Traditional ultrasound scanners are rather expensive, and rarely do people own one to use at home. However, that may be about to change, as Butterfly IQ has now obtained FDA clearance for a portable ultrasound scanner that anyone can use by connecting to their smartphones.
Connecticut-based Butterfly IQ has made an innovative ultrasound scanner that uses a semiconductor chip for generating the ultrasonic signals, rather than the piezoelectric crystal transducers that traditional ultrasound machines use. The semiconductor chip based transducer is much easier to manufacture than the piezoelectric ones are.
Using the semiconductor chip makes the device much less expensive as compared to existing ultrasonic scanners. The cost of ownership comes down further as the device can operate with a smartphone and other smartphone connected devices such as the Philips Lumify device.
According to Dr. Jonathan Rothberg, founder and chairperson of Butterfly Network, this ultrasound-on-a-chip technology opens up a low-cost window for peering into the human body, allowing anyone to access high quality diagnostic imaging. With more than two-third of the population of the world without access to proper medical imaging, this effort by Butterfly is a great beginning.
FDA has cleared the device for 13 different clinical use cases. These include pediatric, urological, gynecological, cardiac, abdominal, and fetal use cases. The scanner transfers the captured imagery directly to the user’s smartphone via a chord, and the smartphone stores the images into a HIPAA-compliant cloud.
As reported by the MIT Tech Review, the chief medical officer of Butterfly Network, Dr. John Martin, was able to detect cancerous growth in his body while testing the scanner. This is an example of the potential of the low-cost ultrasound scanner.
According to Martin, the easy-to-use, powerful, healthcare providers will be able to afford the whole-body medical imaging system for less than $2,000, and it will fit in their pockets. As the price barrier comes down, Martin expects the Butterfly device to replace the stethoscope ultimately in the daily practice of medicine. The impact this technology will provide as a low-cost diagnostic system, can be gaged from the help it will offer to hundreds of thousands of women who die in childbirth, and the millions of children who die of pneumonia each year.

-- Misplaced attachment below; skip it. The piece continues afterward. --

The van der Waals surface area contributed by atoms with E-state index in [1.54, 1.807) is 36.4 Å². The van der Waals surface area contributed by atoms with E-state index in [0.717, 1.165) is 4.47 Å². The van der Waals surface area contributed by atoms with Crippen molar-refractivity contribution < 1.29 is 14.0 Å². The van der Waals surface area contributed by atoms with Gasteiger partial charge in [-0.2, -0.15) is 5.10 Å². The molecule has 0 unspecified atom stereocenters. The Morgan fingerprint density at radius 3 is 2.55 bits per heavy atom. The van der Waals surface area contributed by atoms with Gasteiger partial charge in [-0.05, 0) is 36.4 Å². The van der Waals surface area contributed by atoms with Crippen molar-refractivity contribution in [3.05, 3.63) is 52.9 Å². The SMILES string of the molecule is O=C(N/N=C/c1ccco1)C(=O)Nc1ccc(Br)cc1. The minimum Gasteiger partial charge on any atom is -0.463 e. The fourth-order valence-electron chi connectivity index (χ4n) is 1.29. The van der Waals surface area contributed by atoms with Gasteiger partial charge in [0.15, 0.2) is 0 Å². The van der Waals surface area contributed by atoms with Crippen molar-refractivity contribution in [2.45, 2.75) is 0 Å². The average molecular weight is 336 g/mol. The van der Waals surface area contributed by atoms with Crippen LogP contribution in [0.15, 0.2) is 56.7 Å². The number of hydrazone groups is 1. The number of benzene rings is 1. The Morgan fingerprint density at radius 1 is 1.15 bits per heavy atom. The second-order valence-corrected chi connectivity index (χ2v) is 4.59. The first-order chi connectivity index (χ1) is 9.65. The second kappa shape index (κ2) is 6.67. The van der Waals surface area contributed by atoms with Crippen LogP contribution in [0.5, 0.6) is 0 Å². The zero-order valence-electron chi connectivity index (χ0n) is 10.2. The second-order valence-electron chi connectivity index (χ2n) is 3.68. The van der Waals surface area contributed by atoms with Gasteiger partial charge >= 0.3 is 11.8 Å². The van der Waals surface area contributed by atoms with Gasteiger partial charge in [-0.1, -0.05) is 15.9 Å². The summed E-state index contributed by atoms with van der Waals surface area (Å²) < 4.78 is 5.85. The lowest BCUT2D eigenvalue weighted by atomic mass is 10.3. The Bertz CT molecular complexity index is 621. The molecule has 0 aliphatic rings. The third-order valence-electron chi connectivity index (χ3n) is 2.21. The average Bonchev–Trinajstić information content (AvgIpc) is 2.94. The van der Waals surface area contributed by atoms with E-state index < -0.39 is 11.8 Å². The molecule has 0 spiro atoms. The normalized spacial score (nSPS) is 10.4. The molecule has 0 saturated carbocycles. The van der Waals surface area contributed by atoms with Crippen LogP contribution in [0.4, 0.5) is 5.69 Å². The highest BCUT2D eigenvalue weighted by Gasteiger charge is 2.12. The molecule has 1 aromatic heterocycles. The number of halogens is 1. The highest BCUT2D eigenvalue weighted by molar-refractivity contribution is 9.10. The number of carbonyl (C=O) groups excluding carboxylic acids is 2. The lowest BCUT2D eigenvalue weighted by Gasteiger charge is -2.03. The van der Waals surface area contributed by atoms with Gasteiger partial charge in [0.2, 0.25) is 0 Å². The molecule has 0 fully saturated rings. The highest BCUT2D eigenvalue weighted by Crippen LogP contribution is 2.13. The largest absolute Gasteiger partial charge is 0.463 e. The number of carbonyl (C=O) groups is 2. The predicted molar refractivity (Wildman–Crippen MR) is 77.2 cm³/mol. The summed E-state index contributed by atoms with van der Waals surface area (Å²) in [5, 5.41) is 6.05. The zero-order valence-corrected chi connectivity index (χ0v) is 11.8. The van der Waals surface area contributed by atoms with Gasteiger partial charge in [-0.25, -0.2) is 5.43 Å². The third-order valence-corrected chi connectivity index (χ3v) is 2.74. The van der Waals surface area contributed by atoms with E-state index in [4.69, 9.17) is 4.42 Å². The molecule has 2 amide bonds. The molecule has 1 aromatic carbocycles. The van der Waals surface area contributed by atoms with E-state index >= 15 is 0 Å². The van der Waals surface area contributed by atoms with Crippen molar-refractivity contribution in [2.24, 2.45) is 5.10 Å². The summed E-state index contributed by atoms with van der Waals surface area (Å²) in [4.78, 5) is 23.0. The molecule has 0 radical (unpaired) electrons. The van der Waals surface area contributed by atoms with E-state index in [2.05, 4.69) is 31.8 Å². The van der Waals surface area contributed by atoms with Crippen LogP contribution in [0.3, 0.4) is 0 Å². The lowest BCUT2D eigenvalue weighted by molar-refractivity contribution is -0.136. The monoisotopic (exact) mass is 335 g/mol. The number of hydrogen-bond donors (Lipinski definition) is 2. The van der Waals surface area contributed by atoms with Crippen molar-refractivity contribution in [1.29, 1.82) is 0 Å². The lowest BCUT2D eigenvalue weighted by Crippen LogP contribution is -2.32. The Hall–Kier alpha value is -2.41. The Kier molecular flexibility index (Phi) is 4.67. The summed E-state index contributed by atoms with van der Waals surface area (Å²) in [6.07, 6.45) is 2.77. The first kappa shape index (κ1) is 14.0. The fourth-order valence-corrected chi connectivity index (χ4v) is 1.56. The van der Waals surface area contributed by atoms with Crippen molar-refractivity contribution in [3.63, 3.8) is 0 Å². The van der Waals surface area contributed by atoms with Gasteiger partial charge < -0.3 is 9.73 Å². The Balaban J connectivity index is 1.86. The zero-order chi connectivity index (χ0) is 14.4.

After perfecting the scanner, Butterfly has plans to augment its hardware capabilities with software for artificial intelligence. This will help clinicians interpret the images that the device picks up. The company expects the products with many new features to be ready for the market by 2018. At present, the device works only with iPhones.
According to the President of Butterfly IQ, Gioel Molinari, ultrasound imaging makes a perfect combination with deep learning. With more physicians using the devices in the field, the neural network models keep improving. As physicians use the Butterfly scanner regularly, they will be able to interpret the results better. This will help improve the acquiring and interpretation of the image by the artificial intelligence, which in turn, will help less skilled users to extract life-saving insight from the images captured by the Butterfly IQ ultrasound scanner on the field.